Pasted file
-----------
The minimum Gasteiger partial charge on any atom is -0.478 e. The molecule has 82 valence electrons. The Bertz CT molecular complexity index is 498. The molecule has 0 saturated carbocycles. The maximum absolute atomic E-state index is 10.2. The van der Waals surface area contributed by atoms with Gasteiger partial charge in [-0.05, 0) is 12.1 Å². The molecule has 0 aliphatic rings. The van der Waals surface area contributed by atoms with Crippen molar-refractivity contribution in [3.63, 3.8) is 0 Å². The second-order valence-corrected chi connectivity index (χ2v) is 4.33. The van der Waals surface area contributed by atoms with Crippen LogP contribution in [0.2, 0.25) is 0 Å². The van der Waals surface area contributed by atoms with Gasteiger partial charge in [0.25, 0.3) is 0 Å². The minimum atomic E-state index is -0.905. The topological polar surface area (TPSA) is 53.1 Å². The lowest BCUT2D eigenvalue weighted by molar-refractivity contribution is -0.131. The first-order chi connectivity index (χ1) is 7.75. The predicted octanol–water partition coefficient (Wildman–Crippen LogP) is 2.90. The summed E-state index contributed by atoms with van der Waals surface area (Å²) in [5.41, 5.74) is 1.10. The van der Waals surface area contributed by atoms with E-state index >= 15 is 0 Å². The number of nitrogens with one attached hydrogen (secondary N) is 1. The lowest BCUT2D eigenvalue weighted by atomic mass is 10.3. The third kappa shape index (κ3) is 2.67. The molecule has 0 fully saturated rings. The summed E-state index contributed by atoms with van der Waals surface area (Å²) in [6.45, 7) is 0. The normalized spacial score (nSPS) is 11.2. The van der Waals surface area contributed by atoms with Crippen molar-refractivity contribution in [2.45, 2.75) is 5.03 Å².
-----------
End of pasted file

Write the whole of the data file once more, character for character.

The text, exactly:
The minimum Gasteiger partial charge on any atom is -0.478 e. The molecule has 82 valence electrons. The Bertz CT molecular complexity index is 498. The molecule has 0 saturated carbocycles. The maximum absolute atomic E-state index is 10.2. The van der Waals surface area contributed by atoms with Gasteiger partial charge in [-0.05, 0) is 12.1 Å². The molecule has 0 aliphatic rings. The van der Waals surface area contributed by atoms with Crippen molar-refractivity contribution in [3.63, 3.8) is 0 Å². The second-order valence-corrected chi connectivity index (χ2v) is 4.33. The van der Waals surface area contributed by atoms with Crippen LogP contribution in [0.2, 0.25) is 0 Å². The van der Waals surface area contributed by atoms with Gasteiger partial charge in [0.25, 0.3) is 0 Å². The minimum atomic E-state index is -0.905. The topological polar surface area (TPSA) is 53.1 Å². The lowest BCUT2D eigenvalue weighted by molar-refractivity contribution is -0.131. The first-order chi connectivity index (χ1) is 7.75. The predicted octanol–water partition coefficient (Wildman–Crippen LogP) is 2.90. The summed E-state index contributed by atoms with van der Waals surface area (Å²) in [5.41, 5.74) is 1.10. The van der Waals surface area contributed by atoms with E-state index >= 15 is 0 Å². The number of nitrogens with one attached hydrogen (secondary N) is 1. The lowest BCUT2D eigenvalue weighted by atomic mass is 10.3. The third kappa shape index (κ3) is 2.67. The molecule has 0 fully saturated rings. The summed E-state index contributed by atoms with van der Waals surface area (Å²) in [6.45, 7) is 0. The normalized spacial score (nSPS) is 11.2. The van der Waals surface area contributed by atoms with Crippen molar-refractivity contribution in [2.45, 2.75) is 5.03 Å².